I have had VERY LITTLE formal music training, so l may be unable to properly express my dilemma. I hope you understand my frustra

I want to play the recorder in church, where most songs start at middle C or higher and range about one to one-and-a-half octaves (soprano part.) This is the amazing Baptist one part harmony. The alto notes in the hymnal start at the A or G below middle C, but the recorder fingering charts indicate an alto recorder's lowest note is the F above middle C. What gives? Why don't the notes agree? I was playing the tenor, which was the perfect range, but l'm getting arthritis in my right hand and it hurts too much to stretch my hands that far.


2 Answers 2


Despite the names treble, alto, tenor and bass, all four recorders sound an octave higher than their vocal equivalents. Your tenor recorder, for example, is pitched too high to play the written tenor voice part. I guess you used to play the tune on it - the treble part. That would have been in the same range as the treble voice and would have sounded perfect.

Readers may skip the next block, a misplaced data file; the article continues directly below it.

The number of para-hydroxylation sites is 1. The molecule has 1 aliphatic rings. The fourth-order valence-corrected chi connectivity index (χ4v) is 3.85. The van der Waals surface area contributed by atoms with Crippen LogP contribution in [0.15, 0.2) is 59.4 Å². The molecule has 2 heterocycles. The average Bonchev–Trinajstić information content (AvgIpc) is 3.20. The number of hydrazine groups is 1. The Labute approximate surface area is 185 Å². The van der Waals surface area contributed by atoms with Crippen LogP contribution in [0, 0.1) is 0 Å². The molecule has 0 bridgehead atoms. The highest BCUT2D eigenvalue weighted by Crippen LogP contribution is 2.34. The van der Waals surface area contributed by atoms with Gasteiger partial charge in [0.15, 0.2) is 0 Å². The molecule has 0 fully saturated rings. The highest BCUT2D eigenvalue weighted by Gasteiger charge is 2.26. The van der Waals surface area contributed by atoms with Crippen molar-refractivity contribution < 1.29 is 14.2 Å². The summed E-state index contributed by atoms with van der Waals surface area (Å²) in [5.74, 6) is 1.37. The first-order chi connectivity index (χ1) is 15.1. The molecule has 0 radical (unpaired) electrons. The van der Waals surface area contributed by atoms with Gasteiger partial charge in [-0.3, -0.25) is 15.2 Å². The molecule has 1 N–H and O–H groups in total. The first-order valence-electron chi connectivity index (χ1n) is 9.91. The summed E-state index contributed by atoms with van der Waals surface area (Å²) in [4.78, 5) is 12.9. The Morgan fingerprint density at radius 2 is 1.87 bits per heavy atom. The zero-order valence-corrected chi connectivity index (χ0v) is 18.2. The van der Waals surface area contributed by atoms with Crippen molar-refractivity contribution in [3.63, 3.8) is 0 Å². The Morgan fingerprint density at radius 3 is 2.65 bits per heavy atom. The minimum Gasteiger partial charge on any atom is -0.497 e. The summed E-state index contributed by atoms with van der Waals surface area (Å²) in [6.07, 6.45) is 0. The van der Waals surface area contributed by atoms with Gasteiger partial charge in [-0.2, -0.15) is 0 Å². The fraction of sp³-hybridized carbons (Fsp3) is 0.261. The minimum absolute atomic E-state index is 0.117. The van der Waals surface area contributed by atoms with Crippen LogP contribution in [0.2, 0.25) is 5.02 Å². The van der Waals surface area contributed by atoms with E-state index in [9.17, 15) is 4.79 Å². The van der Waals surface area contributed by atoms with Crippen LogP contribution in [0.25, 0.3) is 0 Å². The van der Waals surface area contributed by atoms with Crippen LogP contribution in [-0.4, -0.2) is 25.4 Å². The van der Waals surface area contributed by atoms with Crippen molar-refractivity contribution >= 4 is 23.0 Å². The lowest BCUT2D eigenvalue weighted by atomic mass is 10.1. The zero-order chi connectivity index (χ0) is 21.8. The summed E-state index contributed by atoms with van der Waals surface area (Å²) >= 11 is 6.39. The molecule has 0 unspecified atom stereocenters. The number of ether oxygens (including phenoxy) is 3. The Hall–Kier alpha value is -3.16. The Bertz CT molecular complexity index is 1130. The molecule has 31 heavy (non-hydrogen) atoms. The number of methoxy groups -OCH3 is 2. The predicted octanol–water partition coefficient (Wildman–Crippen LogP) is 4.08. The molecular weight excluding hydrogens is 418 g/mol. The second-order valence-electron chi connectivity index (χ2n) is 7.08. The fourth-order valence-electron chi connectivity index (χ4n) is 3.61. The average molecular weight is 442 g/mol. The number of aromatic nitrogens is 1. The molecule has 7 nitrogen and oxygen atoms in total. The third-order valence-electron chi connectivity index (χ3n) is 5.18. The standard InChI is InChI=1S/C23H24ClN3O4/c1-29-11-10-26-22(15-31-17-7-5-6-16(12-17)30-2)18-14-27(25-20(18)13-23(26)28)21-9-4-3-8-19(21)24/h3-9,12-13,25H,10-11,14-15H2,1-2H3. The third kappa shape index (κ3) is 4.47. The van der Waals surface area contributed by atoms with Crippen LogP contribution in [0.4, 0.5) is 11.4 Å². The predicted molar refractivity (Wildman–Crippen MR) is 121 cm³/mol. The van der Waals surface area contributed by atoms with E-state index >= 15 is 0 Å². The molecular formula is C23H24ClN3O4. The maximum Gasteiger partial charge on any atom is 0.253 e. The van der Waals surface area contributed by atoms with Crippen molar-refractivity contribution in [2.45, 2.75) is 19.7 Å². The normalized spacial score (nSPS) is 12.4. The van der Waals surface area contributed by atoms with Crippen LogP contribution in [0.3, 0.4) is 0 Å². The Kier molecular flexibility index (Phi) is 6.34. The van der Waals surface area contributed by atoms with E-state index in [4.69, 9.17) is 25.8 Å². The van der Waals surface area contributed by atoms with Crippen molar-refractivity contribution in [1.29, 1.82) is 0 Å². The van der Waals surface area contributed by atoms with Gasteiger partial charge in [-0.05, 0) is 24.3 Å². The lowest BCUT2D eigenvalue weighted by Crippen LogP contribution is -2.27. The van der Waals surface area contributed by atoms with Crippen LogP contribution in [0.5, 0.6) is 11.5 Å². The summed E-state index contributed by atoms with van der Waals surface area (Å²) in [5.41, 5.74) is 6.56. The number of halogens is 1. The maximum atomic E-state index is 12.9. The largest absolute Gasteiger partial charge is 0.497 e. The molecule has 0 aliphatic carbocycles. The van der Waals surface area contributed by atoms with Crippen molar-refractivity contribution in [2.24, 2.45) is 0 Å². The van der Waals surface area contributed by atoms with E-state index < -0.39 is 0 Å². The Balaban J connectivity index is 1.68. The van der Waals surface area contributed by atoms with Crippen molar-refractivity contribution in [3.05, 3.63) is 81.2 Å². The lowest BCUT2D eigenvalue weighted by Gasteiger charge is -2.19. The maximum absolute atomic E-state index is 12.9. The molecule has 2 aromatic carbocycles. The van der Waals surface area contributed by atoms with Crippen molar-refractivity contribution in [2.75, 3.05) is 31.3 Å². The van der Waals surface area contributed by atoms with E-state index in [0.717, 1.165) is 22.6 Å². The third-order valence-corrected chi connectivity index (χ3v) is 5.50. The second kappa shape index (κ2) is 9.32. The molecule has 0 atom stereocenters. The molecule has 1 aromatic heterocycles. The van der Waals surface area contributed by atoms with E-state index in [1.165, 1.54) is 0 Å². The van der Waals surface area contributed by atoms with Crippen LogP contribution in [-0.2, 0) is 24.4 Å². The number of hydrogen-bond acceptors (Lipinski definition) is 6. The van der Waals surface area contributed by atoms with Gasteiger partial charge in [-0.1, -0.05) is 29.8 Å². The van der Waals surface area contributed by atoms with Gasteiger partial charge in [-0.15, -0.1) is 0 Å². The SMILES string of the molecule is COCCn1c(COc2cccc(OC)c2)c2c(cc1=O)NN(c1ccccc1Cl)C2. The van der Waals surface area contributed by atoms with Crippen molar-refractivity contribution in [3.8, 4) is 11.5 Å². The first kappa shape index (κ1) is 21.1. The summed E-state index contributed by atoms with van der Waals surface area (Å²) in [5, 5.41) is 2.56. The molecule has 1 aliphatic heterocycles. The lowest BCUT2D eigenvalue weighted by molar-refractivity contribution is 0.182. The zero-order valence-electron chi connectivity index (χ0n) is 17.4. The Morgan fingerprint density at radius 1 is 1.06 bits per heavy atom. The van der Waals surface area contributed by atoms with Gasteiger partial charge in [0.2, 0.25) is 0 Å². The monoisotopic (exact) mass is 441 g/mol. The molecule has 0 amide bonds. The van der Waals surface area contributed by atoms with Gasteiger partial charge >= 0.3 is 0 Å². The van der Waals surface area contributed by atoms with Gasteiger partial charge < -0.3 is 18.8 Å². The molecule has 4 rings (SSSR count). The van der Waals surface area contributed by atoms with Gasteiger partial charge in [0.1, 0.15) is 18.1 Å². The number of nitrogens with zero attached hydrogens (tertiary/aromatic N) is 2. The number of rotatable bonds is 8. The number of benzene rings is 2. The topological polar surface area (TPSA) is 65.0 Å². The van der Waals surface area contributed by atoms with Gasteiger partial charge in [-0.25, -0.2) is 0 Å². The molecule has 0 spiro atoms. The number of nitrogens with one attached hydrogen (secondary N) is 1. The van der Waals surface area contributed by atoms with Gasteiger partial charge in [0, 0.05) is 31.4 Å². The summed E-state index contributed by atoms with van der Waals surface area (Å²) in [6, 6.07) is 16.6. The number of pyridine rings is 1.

Recorders were given names that indicate their relationship to each other in the recorder family: not to suggest they were in the same range as the human voice.

If you've learnt to play a tune on a tenor you will easily be able to play it on a soprano as the fingerings are identical. But if you switch to an alto the fingerings are different and you'll have to learn the tunes again.

This illustration shows the different instruments and their ranges.

By the way, there are expensive tenor recorders made specifically for arthritis-sufferers. Called 'comfort' instruments they have keys fitted to reduce the reach needed. Some beautiful-looking instruments here, here and here.


If you want to use an alto recorder, play the tune, but an octave higher.

The tenor recorder actually approximates the range of a soprano singer (though it goes higher that she probably would want to attempt!)

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